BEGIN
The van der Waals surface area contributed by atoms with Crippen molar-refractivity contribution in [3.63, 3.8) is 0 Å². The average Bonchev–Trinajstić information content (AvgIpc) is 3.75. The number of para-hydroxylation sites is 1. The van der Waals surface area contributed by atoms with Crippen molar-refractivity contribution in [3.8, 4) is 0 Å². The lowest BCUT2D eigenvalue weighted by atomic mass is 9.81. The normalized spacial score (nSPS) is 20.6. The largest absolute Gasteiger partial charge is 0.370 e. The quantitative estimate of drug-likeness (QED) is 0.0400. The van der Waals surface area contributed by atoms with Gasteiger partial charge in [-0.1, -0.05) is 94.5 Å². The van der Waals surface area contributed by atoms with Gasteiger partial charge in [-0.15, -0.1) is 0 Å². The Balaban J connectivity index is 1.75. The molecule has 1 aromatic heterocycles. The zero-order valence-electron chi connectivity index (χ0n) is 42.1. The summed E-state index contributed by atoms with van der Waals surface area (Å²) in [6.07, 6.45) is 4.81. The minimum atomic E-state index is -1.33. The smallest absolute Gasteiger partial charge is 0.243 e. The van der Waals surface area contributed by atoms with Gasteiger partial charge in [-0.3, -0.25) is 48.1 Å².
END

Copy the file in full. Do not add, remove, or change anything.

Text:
The van der Waals surface area contributed by atoms with Crippen molar-refractivity contribution in [3.63, 3.8) is 0 Å². The average Bonchev–Trinajstić information content (AvgIpc) is 3.75. The number of para-hydroxylation sites is 1. The van der Waals surface area contributed by atoms with Crippen molar-refractivity contribution in [3.8, 4) is 0 Å². The lowest BCUT2D eigenvalue weighted by atomic mass is 9.81. The normalized spacial score (nSPS) is 20.6. The largest absolute Gasteiger partial charge is 0.370 e. The quantitative estimate of drug-likeness (QED) is 0.0400. The van der Waals surface area contributed by atoms with Gasteiger partial charge in [-0.1, -0.05) is 94.5 Å². The van der Waals surface area contributed by atoms with Gasteiger partial charge in [-0.15, -0.1) is 0 Å². The Balaban J connectivity index is 1.75. The molecule has 1 aromatic heterocycles. The zero-order valence-electron chi connectivity index (χ0n) is 42.1. The summed E-state index contributed by atoms with van der Waals surface area (Å²) in [6.07, 6.45) is 4.81. The minimum atomic E-state index is -1.33. The smallest absolute Gasteiger partial charge is 0.243 e. The van der Waals surface area contributed by atoms with Gasteiger partial charge in [-0.3, -0.25) is 48.1 Å².